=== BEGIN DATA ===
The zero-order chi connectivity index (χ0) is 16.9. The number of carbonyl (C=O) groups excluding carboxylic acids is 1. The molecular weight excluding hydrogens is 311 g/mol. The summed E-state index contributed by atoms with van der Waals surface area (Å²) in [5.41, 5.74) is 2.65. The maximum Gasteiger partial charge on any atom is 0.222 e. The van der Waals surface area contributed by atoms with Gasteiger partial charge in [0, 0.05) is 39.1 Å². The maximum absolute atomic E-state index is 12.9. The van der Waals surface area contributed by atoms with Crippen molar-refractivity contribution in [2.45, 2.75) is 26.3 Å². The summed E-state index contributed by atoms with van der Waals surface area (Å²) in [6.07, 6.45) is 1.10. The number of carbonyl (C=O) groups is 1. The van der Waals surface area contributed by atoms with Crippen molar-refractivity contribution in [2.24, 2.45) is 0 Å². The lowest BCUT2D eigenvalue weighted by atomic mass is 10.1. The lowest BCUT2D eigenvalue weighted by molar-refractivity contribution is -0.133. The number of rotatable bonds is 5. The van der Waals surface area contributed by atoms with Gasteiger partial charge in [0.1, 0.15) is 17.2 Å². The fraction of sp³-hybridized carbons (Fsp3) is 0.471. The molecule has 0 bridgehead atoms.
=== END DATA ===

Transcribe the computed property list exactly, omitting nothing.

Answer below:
The zero-order chi connectivity index (χ0) is 16.9. The number of carbonyl (C=O) groups excluding carboxylic acids is 1. The molecular weight excluding hydrogens is 311 g/mol. The summed E-state index contributed by atoms with van der Waals surface area (Å²) in [5.41, 5.74) is 2.65. The maximum Gasteiger partial charge on any atom is 0.222 e. The van der Waals surface area contributed by atoms with Gasteiger partial charge in [0, 0.05) is 39.1 Å². The maximum absolute atomic E-state index is 12.9. The van der Waals surface area contributed by atoms with Crippen molar-refractivity contribution in [2.45, 2.75) is 26.3 Å². The summed E-state index contributed by atoms with van der Waals surface area (Å²) in [6.07, 6.45) is 1.10. The number of carbonyl (C=O) groups is 1. The van der Waals surface area contributed by atoms with Crippen molar-refractivity contribution in [2.24, 2.45) is 0 Å². The lowest BCUT2D eigenvalue weighted by atomic mass is 10.1. The lowest BCUT2D eigenvalue weighted by molar-refractivity contribution is -0.133. The number of rotatable bonds is 5. The van der Waals surface area contributed by atoms with Gasteiger partial charge in [0.1, 0.15) is 17.2 Å². The fraction of sp³-hybridized carbons (Fsp3) is 0.471. The molecule has 0 bridgehead atoms.